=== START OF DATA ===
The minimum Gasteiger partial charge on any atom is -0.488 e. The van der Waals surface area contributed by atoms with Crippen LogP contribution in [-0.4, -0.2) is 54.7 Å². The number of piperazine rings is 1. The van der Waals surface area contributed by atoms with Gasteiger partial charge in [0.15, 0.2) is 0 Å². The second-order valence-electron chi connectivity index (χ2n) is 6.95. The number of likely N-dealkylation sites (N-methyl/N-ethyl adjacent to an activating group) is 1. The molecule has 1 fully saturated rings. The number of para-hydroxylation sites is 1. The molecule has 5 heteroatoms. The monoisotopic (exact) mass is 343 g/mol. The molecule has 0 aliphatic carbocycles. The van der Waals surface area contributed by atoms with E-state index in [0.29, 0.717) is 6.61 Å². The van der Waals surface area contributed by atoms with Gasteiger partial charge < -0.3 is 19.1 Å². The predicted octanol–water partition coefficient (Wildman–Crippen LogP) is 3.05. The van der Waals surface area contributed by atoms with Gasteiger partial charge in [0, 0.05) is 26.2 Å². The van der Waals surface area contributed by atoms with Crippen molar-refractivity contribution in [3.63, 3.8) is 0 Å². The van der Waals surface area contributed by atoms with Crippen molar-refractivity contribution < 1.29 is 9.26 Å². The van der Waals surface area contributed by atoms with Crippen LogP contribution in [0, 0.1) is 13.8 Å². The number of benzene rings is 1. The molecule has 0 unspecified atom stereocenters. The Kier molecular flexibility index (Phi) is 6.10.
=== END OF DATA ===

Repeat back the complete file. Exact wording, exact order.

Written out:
The minimum Gasteiger partial charge on any atom is -0.488 e. The van der Waals surface area contributed by atoms with Crippen LogP contribution in [-0.4, -0.2) is 54.7 Å². The number of piperazine rings is 1. The van der Waals surface area contributed by atoms with Gasteiger partial charge in [0.15, 0.2) is 0 Å². The second-order valence-electron chi connectivity index (χ2n) is 6.95. The number of likely N-dealkylation sites (N-methyl/N-ethyl adjacent to an activating group) is 1. The molecule has 1 fully saturated rings. The number of para-hydroxylation sites is 1. The molecule has 5 heteroatoms. The monoisotopic (exact) mass is 343 g/mol. The molecule has 0 aliphatic carbocycles. The van der Waals surface area contributed by atoms with E-state index in [0.29, 0.717) is 6.61 Å². The van der Waals surface area contributed by atoms with Gasteiger partial charge < -0.3 is 19.1 Å². The predicted octanol–water partition coefficient (Wildman–Crippen LogP) is 3.05. The van der Waals surface area contributed by atoms with Gasteiger partial charge in [0, 0.05) is 26.2 Å². The van der Waals surface area contributed by atoms with Crippen molar-refractivity contribution in [3.63, 3.8) is 0 Å². The van der Waals surface area contributed by atoms with Crippen molar-refractivity contribution < 1.29 is 9.26 Å². The van der Waals surface area contributed by atoms with Crippen LogP contribution in [0, 0.1) is 13.8 Å². The number of benzene rings is 1. The molecule has 0 unspecified atom stereocenters. The Kier molecular flexibility index (Phi) is 6.10.